One of Satan’s great desires and great achievements from the very beginning of Christianity has been to plant in the minds of Christians a connection between Israel’s spiritual condition and the suffering she is going through—we are going through. This great lie has to be broken. Psalm 69 says, “O God, You know my foolishness; And my sins are not hidden from You” – but two verses later it says, “Because for Your sake I have borne reproach; Shame has covered my face.” Nobody is saying, and least of all I, that Israel is a godly nation: “my sins are not hidden from You,” but the connection between Israel’s spiritual condition and all the suffering she has gone through, has to be broken down.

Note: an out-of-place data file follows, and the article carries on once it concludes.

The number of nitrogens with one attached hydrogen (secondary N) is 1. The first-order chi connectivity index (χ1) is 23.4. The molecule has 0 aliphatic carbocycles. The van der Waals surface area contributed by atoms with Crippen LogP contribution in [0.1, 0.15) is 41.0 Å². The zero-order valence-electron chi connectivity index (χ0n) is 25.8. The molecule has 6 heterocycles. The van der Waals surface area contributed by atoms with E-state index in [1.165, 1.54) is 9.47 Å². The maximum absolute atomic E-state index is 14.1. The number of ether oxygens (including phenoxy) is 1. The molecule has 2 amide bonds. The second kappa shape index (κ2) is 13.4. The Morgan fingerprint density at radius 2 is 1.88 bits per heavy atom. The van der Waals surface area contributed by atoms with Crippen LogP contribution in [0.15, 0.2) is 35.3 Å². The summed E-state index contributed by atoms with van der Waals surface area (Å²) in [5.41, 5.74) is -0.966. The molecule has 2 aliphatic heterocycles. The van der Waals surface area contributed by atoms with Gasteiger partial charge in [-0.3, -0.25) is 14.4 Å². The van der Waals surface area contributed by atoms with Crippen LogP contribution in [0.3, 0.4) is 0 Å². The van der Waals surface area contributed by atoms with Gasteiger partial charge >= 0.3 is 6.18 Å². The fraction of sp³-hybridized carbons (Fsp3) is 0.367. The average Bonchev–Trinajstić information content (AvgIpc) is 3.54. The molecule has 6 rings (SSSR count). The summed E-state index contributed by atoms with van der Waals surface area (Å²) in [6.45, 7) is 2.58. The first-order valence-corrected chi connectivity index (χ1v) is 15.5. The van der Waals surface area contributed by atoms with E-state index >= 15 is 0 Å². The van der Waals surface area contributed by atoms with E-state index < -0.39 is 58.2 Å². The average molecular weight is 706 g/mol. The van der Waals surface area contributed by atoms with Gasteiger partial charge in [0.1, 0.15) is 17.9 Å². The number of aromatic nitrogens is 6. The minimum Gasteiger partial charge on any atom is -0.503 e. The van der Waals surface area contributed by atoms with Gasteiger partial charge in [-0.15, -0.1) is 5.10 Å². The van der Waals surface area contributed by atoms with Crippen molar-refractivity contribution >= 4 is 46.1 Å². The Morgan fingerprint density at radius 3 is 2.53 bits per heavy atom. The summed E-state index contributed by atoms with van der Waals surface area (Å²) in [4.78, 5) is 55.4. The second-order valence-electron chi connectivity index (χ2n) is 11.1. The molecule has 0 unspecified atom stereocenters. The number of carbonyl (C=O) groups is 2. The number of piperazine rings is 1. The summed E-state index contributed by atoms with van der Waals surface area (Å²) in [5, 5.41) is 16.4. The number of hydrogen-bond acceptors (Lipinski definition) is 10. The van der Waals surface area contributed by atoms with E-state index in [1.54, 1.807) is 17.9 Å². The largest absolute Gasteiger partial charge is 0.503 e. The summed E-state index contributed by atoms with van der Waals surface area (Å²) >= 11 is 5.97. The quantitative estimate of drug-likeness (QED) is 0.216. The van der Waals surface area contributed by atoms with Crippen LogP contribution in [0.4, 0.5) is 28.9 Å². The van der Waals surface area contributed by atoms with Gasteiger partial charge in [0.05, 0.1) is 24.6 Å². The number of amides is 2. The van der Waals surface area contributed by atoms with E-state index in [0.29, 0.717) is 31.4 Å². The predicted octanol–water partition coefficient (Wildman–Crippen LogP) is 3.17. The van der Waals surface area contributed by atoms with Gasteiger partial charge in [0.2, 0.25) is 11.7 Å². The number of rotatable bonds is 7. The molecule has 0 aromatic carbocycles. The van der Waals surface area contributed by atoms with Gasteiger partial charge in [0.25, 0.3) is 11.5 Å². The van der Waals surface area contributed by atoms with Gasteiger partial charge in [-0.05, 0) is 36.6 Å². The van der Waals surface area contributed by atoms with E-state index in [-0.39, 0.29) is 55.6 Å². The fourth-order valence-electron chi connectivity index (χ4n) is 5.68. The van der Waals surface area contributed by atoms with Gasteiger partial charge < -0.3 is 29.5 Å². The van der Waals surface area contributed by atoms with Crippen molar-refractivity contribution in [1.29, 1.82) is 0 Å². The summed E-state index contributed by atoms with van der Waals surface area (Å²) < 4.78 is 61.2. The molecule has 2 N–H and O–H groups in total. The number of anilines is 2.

If you remember the book of Job you would probably realize that there we have the same scenario: Satan, who started with trying (unsuccessfully) to slander Job before God, ended up slandering him before his friends – and this time he was very successful. He convinced them of the connection between Job’s spiritual condition and the suffering he was going through. As for Israel, Satan knows perfectly well he could not slander her before God because he simply would not succeed, so he set about working hard to slander Israel before the people. It is quite clear as we look through history, that he has been highly successful in that. Last time, we spoke about Justin Martyr and his famous treatise, “Dialogue with Trypho” (and I remind you that Justin lived in the second century, less than a century after Jesus). In this treatise, we already see very clearly, maybe for the first time, the beginning of Replacement Theology: “For the true spiritual Israel and descendants of Judah, Jacob, Isaac and Abraham are we who have been led to God through this crucified Christ” (Dial. 11). “Along with Abraham we shall receive inheritance for an endless eternity” (D.119). Everything – the Holy Land, eternity, God himself – is now ours, not yours. And the suffering of Israel in the first two centuries, the sufferings Christians were not responsible for, turned out to be very ‘handy’ for this doctrine: Justin declared that all the sufferings of the Jewish people were the righteous punishment of God for the death of Christ. When speaking of the expulsion of Jewish people from Jerusalem, the devastation of the Land, and the burned Jewish towns, he didn’t hesitate to call all these afflictions “the just punishments” of the murderers. There have been endless voices in the history of Christianity saying basically the same thing: “The events of divine justice pursue the Jews for the crimes which they committed against Christ.”